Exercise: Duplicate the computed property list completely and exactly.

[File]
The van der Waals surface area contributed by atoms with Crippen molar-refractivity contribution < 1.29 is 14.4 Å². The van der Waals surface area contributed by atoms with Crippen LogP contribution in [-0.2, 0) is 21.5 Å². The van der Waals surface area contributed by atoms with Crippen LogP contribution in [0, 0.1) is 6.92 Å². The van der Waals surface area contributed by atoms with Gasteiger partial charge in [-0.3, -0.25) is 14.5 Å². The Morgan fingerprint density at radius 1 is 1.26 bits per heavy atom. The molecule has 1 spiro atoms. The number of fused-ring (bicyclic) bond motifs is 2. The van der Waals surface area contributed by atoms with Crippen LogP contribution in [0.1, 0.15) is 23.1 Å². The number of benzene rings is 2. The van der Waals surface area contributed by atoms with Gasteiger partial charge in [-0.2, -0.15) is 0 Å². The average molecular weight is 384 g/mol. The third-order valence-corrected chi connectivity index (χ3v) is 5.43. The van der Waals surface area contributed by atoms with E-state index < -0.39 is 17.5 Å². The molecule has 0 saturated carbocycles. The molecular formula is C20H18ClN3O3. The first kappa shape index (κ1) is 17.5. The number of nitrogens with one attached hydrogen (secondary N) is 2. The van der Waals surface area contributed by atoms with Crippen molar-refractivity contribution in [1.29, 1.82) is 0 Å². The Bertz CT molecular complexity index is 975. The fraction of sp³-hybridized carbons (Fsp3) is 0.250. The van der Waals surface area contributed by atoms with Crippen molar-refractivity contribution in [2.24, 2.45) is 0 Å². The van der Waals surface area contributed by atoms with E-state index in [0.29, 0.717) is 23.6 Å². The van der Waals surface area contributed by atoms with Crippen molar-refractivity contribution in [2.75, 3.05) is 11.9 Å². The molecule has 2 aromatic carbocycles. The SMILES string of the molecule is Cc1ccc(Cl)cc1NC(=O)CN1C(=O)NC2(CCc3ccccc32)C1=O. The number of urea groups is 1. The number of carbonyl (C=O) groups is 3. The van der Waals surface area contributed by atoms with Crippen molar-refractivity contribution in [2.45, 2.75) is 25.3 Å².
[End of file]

The van der Waals surface area contributed by atoms with Crippen molar-refractivity contribution < 1.29 is 14.4 Å². The van der Waals surface area contributed by atoms with Crippen LogP contribution in [-0.2, 0) is 21.5 Å². The van der Waals surface area contributed by atoms with Crippen LogP contribution in [0, 0.1) is 6.92 Å². The van der Waals surface area contributed by atoms with Gasteiger partial charge in [-0.3, -0.25) is 14.5 Å². The Morgan fingerprint density at radius 1 is 1.26 bits per heavy atom. The molecule has 1 spiro atoms. The number of fused-ring (bicyclic) bond motifs is 2. The van der Waals surface area contributed by atoms with Crippen LogP contribution in [0.1, 0.15) is 23.1 Å². The number of benzene rings is 2. The van der Waals surface area contributed by atoms with Gasteiger partial charge in [-0.2, -0.15) is 0 Å². The average molecular weight is 384 g/mol. The third-order valence-corrected chi connectivity index (χ3v) is 5.43. The van der Waals surface area contributed by atoms with E-state index < -0.39 is 17.5 Å². The molecule has 0 saturated carbocycles. The molecular formula is C20H18ClN3O3. The first kappa shape index (κ1) is 17.5. The number of nitrogens with one attached hydrogen (secondary N) is 2. The van der Waals surface area contributed by atoms with Crippen molar-refractivity contribution in [1.29, 1.82) is 0 Å². The Bertz CT molecular complexity index is 975. The fraction of sp³-hybridized carbons (Fsp3) is 0.250. The van der Waals surface area contributed by atoms with Crippen molar-refractivity contribution in [2.24, 2.45) is 0 Å². The van der Waals surface area contributed by atoms with E-state index in [0.29, 0.717) is 23.6 Å². The van der Waals surface area contributed by atoms with Crippen molar-refractivity contribution in [2.75, 3.05) is 11.9 Å². The molecule has 2 aromatic carbocycles. The SMILES string of the molecule is Cc1ccc(Cl)cc1NC(=O)CN1C(=O)NC2(CCc3ccccc32)C1=O. The number of urea groups is 1. The number of carbonyl (C=O) groups is 3. The van der Waals surface area contributed by atoms with Crippen molar-refractivity contribution in [2.45, 2.75) is 25.3 Å².